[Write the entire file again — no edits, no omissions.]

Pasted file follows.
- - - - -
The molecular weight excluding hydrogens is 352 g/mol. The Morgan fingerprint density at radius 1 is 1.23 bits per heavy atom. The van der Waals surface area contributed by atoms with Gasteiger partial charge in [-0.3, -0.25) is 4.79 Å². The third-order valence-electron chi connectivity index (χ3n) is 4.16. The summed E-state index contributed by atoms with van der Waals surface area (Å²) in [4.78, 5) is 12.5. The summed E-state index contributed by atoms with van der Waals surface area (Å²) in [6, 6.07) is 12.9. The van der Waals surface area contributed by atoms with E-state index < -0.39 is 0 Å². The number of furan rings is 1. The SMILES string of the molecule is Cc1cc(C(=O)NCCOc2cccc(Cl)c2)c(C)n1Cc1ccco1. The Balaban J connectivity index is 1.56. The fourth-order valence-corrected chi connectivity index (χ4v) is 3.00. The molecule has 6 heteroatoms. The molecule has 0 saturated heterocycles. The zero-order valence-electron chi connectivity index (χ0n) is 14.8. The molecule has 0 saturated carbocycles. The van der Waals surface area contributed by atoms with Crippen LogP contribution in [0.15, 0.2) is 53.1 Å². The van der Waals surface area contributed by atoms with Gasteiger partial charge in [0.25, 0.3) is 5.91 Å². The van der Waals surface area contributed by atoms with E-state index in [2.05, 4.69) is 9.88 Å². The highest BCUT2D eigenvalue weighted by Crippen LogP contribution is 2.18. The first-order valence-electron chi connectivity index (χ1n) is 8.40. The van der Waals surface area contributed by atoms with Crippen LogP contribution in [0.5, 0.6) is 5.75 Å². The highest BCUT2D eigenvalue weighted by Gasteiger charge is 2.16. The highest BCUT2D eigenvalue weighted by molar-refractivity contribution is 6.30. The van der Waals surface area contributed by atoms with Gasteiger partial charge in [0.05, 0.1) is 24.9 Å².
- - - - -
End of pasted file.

The molecular weight excluding hydrogens is 352 g/mol. The Morgan fingerprint density at radius 1 is 1.23 bits per heavy atom. The van der Waals surface area contributed by atoms with Gasteiger partial charge in [-0.3, -0.25) is 4.79 Å². The third-order valence-electron chi connectivity index (χ3n) is 4.16. The summed E-state index contributed by atoms with van der Waals surface area (Å²) in [4.78, 5) is 12.5. The summed E-state index contributed by atoms with van der Waals surface area (Å²) in [6, 6.07) is 12.9. The van der Waals surface area contributed by atoms with E-state index < -0.39 is 0 Å². The number of furan rings is 1. The SMILES string of the molecule is Cc1cc(C(=O)NCCOc2cccc(Cl)c2)c(C)n1Cc1ccco1. The Balaban J connectivity index is 1.56. The fourth-order valence-corrected chi connectivity index (χ4v) is 3.00. The molecule has 6 heteroatoms. The molecule has 0 saturated heterocycles. The zero-order valence-electron chi connectivity index (χ0n) is 14.8. The molecule has 0 saturated carbocycles. The van der Waals surface area contributed by atoms with Crippen LogP contribution in [0.15, 0.2) is 53.1 Å². The van der Waals surface area contributed by atoms with Gasteiger partial charge in [0.25, 0.3) is 5.91 Å². The van der Waals surface area contributed by atoms with E-state index in [2.05, 4.69) is 9.88 Å². The highest BCUT2D eigenvalue weighted by Crippen LogP contribution is 2.18. The first-order valence-electron chi connectivity index (χ1n) is 8.40. The van der Waals surface area contributed by atoms with Crippen LogP contribution in [0.5, 0.6) is 5.75 Å². The highest BCUT2D eigenvalue weighted by Gasteiger charge is 2.16. The highest BCUT2D eigenvalue weighted by molar-refractivity contribution is 6.30. The van der Waals surface area contributed by atoms with Gasteiger partial charge in [0.05, 0.1) is 24.9 Å².